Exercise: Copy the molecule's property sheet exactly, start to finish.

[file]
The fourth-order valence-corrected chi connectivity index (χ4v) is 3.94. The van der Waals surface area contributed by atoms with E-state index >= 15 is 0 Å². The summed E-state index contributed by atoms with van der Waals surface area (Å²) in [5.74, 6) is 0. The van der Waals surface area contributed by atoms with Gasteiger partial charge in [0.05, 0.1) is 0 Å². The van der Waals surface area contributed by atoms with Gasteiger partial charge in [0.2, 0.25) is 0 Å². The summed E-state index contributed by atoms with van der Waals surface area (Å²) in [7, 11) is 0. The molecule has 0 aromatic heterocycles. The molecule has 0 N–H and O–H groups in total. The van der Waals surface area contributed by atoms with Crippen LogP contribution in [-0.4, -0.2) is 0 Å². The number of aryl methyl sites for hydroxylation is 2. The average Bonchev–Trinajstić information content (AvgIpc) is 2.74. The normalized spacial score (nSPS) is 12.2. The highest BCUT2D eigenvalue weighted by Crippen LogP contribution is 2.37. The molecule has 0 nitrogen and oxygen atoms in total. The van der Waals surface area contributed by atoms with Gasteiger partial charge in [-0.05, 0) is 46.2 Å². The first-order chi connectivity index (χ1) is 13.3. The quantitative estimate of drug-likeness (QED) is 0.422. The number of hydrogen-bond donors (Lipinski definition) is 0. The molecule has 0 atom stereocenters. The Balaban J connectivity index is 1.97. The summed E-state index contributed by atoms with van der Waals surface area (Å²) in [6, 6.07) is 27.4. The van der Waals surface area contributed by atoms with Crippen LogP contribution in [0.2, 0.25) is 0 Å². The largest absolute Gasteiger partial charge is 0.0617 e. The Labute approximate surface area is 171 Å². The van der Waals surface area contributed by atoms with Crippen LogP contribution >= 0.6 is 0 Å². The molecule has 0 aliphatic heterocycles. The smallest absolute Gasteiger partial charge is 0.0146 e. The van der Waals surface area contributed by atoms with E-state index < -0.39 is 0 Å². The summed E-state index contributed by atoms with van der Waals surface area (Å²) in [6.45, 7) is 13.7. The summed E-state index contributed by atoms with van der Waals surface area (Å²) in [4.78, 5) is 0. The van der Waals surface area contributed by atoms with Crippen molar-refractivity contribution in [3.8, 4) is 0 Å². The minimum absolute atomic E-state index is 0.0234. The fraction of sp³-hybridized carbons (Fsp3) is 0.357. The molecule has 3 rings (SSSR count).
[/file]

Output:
The fourth-order valence-corrected chi connectivity index (χ4v) is 3.94. The van der Waals surface area contributed by atoms with E-state index >= 15 is 0 Å². The summed E-state index contributed by atoms with van der Waals surface area (Å²) in [5.74, 6) is 0. The van der Waals surface area contributed by atoms with Gasteiger partial charge in [0.05, 0.1) is 0 Å². The van der Waals surface area contributed by atoms with Gasteiger partial charge in [0.2, 0.25) is 0 Å². The summed E-state index contributed by atoms with van der Waals surface area (Å²) in [7, 11) is 0. The molecule has 0 aromatic heterocycles. The molecule has 0 N–H and O–H groups in total. The van der Waals surface area contributed by atoms with Crippen LogP contribution in [-0.4, -0.2) is 0 Å². The number of aryl methyl sites for hydroxylation is 2. The average Bonchev–Trinajstić information content (AvgIpc) is 2.74. The normalized spacial score (nSPS) is 12.2. The highest BCUT2D eigenvalue weighted by Crippen LogP contribution is 2.37. The molecule has 0 nitrogen and oxygen atoms in total. The van der Waals surface area contributed by atoms with Gasteiger partial charge in [-0.05, 0) is 46.2 Å². The first-order chi connectivity index (χ1) is 13.3. The quantitative estimate of drug-likeness (QED) is 0.422. The number of hydrogen-bond donors (Lipinski definition) is 0. The molecule has 0 atom stereocenters. The Balaban J connectivity index is 1.97. The summed E-state index contributed by atoms with van der Waals surface area (Å²) in [6, 6.07) is 27.4. The van der Waals surface area contributed by atoms with Crippen LogP contribution in [0.2, 0.25) is 0 Å². The largest absolute Gasteiger partial charge is 0.0617 e. The Labute approximate surface area is 171 Å². The van der Waals surface area contributed by atoms with Crippen LogP contribution >= 0.6 is 0 Å². The molecule has 0 aliphatic heterocycles. The smallest absolute Gasteiger partial charge is 0.0146 e. The van der Waals surface area contributed by atoms with E-state index < -0.39 is 0 Å². The summed E-state index contributed by atoms with van der Waals surface area (Å²) in [6.45, 7) is 13.7. The summed E-state index contributed by atoms with van der Waals surface area (Å²) in [4.78, 5) is 0. The van der Waals surface area contributed by atoms with Crippen molar-refractivity contribution in [3.8, 4) is 0 Å². The minimum absolute atomic E-state index is 0.0234. The fraction of sp³-hybridized carbons (Fsp3) is 0.357. The molecule has 3 rings (SSSR count).